On Friday the president of the European Commission specifically named three American products that would be targeted for retaliatory tariffs if Trump went ahead with his gambit on steel and aluminum. One is blue jeans; the second is bourbon, manufactured most famously in Kentucky; and the third is Harley-Davidson motorcycles, whose headquarters is in Wisconsin. (Orange juice, produced in the perennial swing state of Florida and targeted by Europe after George W. Bush imposed steel tariffs in 2002, is also in the mix.)

Do we know any influential politicians from Kentucky and Wisconsin?

Why, here’s one now.

House Speaker Paul Ryan made a rare public break with President Donald Trump on Monday, rejecting the president’s plan for tariffs on steel and aluminum.

Ryan, a Wisconsin Republican, is pressing the White House to back down.

“We are extremely worried about the consequences of a trade war and are urging the White House to not advance with this plan,” AshLee Strong, Ryan’s spokeswoman, said in a statement. “The new tax reform law has boosted the economy and we certainly don’t want to jeopardize those gains.”

He’s got his work cut out for him. POTUS seemed itching for a fight on Saturday:

I’m sure the U.S. retaliating against Europe for retaliating against the U.S. will be the last round in the retaliation cycle that inevitably ensues during a trade war. But just in case it isn’t, read Keith Hennessey. There’s no reason to think the damage will be limited to jeans/bourbon/Harleys, notes Hennessey. They’re on the EU’s hit list but the EU is just one trade partner. Other trade partners affected by the new tariffs — which means everyone in theory, as the White House has said there’ll be no exemptions for allies — might target other industries. In which case, how can Wilbur Ross and Peter Navarro go on TV and blithely assure everyone that the economic fallout will be “no big deal”?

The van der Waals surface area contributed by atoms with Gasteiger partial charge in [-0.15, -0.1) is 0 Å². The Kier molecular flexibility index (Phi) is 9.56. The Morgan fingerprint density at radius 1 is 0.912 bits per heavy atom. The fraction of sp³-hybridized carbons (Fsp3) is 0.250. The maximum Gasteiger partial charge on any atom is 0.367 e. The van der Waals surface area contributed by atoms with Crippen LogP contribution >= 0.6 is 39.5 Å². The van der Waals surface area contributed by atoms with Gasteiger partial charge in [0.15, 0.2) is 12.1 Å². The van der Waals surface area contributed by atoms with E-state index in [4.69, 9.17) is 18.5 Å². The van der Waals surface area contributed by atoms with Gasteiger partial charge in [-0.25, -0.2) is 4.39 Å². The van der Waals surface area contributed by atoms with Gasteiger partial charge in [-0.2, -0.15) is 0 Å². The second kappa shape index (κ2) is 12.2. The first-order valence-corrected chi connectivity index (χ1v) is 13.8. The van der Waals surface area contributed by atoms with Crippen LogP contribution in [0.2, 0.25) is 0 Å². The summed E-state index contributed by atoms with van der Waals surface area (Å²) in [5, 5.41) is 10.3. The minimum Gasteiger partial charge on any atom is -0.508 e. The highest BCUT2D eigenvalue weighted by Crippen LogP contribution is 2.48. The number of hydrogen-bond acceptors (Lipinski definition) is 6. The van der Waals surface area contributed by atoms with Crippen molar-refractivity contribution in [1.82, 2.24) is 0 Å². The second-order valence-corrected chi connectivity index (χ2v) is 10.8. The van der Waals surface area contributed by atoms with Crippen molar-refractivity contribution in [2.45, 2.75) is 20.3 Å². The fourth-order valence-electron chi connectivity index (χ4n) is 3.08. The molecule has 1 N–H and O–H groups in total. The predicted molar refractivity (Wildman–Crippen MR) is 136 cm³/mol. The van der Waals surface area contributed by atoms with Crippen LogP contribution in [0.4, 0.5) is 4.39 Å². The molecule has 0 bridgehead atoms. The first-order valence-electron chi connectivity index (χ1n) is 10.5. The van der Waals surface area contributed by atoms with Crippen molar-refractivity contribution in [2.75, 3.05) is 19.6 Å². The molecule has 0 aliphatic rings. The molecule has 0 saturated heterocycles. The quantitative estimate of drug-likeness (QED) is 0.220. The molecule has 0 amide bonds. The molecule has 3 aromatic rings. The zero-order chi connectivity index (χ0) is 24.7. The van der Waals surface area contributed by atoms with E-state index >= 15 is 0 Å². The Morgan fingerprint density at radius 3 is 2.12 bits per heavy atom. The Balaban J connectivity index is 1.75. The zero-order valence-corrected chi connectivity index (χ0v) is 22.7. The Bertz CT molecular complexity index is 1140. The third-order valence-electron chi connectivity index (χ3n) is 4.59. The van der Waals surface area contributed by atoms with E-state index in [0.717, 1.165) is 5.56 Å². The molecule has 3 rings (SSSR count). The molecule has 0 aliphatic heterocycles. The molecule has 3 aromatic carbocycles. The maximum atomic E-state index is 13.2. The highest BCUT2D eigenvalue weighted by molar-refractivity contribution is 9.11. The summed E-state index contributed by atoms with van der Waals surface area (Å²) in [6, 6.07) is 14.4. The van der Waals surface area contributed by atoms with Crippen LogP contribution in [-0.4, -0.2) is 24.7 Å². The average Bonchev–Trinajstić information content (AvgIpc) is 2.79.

What makes Ross think retaliation would be limited only to these products, and only to the European Union? America’s largest sources of imported steel are Canada, Brazil, South Korea, Mexico, Turkey, and Japan. (China is 11th.) If any of them retaliate, both the number and scope of products affected increase.

Second, Ross concedes that the pain of retaliation will be concentrated on specific firms, and then uses that as a reason not to care. Are Jim Beam, Heaven Hill, Levi’s, and Harley-Davidson less valuable to America than Nucor, ArcelorMittal (based in Luxembourg), U.S. Steel, and Gerdau (based in Brazil)? Why should the president force these first four firms to suffer so the steel giants can avoid competition? Indeed, the smaller the company, the more vulnerable it may be to foreign retaliatory actions.

Even in a fantasy world where no one retaliates against the U.S., Hennessey points out, the effects will be felt far beyond soup aficionados: “Farm equipment will cost more. Homes and office buildings will be more expensive to build, buy, and rent. Bridges, rails, and tunnels will cost more. So will cell towers, pipelines, power plants, and water pumping stations.” How much more will the Pentagon pay for materiel as the price of steel and aluminum rises?